Outer space has a litter problem.
Earth orbit is filling up with man-made junk.
There are over 8,000 satellites up there, with more than 40% now inactive.
Then there are thousands of bits of random debris from old launches.
And that raises the risk of collisions, putting the satellite business at risk.
Insurers have told Reuters that they are increasingly wary of providing cover.
One, Assure Space, says it has generally stopped insuring spacecraft in low-earth orbit.
The few policies it has provided exclude collision damage.
Elon Musk is one to face questions.
His SpaceX rocket company has been busy launching satellites for its space-based broadband service.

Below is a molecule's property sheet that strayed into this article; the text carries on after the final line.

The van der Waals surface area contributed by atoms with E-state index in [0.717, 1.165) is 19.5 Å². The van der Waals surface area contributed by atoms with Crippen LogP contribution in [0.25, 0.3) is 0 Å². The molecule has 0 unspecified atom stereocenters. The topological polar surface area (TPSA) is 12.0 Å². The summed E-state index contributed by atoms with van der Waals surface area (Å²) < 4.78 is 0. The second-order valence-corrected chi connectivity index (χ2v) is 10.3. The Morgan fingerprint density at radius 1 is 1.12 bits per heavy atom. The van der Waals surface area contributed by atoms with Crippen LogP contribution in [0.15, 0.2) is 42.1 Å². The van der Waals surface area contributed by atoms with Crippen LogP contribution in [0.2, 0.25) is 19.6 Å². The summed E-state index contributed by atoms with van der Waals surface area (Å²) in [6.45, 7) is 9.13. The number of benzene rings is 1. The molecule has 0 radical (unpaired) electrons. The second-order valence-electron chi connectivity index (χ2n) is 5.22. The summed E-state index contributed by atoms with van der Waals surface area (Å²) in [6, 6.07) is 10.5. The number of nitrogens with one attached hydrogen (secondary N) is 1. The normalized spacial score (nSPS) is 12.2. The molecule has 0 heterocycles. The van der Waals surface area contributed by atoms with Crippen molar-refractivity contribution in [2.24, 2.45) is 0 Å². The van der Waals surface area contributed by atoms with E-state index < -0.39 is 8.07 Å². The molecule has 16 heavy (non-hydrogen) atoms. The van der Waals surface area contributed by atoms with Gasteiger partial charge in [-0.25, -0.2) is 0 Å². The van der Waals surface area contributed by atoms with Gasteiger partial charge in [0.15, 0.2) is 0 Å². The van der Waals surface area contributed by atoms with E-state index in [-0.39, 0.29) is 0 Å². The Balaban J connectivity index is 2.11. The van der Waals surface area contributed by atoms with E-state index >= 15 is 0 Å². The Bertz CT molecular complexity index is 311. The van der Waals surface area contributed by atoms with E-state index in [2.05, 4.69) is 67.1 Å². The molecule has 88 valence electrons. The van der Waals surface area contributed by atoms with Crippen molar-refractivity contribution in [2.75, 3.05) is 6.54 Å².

The firm wouldn't say whether it had insurance.
Other major firms including Google, Amazon and Apple depend on satellites to move data.
Science, telecoms and other sectors would face huge challenges if orbital systems stopped working.
Industry experts say only half of all satellite launches are now insured, with that proportion expected to fall further.
Some fear that space could get so crowded that a cascade of collisions could be set off.
For now at least, that's theoretical.
Over the past decade only 11 spacecraft have been totally or partially destroyed by collisions, according to consultancy Seradata.
But the risks are growing, and that makes it ever harder to ignore the underlying problem.
Right now, no one is doing anything to tidy up space.